Smart predictions

“Transport operators are going to work a lot more dynamically in future than they have done to date,” says Dohmen. “Consequently, sophisticated forecasting models that make it easier for transport operators to adjust their services to suit actual demand constitute a vital prerequisite for MaaS.”

This calls for equally sophisticated algorithms. Thanks to machine learning, scheduling systems such as the tools offered as part of IVU.suite will soon be able to use completed trips to make detailed predictions of how many trips and passengers to expect on a wet Wednesday evening, for example. IVU.fleet and IVU.realtime are already using real-time data from public buses to calculate anticipated arrival and departure times so as to ensure that connections link up properly and passengers are kept informed. Meanwhile, IVU.fleet is helping control centre employees by providing information on expected range for electric buses, making dispatch a simpler task.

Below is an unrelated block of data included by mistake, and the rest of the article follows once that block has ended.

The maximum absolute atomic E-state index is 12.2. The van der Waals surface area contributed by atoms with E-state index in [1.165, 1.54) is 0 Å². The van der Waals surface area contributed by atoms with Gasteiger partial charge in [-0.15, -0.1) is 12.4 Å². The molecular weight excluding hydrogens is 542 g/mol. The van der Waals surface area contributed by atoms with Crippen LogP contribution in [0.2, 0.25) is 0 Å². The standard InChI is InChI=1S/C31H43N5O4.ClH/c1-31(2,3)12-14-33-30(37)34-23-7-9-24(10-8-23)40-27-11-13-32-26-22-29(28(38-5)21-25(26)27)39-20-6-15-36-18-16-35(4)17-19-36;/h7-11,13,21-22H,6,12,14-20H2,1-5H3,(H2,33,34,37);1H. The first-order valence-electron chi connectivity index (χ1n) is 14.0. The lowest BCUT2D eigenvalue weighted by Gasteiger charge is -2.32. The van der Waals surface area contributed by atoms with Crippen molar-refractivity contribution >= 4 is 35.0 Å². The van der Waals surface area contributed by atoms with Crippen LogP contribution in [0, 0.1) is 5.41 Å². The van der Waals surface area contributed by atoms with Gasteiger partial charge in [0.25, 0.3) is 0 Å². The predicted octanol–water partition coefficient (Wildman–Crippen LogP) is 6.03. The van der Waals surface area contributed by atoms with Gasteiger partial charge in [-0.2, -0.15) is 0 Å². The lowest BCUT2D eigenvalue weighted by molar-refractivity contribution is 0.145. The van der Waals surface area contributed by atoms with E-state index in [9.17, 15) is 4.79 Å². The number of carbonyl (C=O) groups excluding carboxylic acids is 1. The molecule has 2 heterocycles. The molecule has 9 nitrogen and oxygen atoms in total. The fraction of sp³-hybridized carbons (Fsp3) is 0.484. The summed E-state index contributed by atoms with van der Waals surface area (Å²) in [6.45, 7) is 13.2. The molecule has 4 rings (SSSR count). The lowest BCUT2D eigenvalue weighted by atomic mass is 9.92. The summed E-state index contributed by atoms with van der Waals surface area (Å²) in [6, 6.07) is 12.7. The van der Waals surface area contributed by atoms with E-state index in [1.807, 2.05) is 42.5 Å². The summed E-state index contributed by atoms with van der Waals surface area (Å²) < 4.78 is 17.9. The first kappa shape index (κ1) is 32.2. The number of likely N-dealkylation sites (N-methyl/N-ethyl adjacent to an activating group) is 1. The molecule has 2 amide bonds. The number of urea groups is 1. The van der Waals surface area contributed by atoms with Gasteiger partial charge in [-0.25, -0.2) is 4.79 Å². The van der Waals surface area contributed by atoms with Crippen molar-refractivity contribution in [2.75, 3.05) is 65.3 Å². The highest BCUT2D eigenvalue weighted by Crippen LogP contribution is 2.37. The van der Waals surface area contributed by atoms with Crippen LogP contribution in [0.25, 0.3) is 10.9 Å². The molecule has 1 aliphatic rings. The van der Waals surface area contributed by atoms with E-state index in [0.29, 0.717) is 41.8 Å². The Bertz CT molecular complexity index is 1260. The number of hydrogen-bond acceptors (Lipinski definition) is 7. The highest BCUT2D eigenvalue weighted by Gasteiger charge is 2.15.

In other words, IVU’s customers are already well-equipped to handle the future of mobility. The integrated system makes it easy for transport operators to manage, exchange and analyse information consistently so that they can provide their customers with the best and most up-to-date transport services at all times – and persuade them to leave their cars at home or share them with others.

This article is taken from IVU News 1/2020. Download the entire issue as a PDF:
> IVU News 1/2020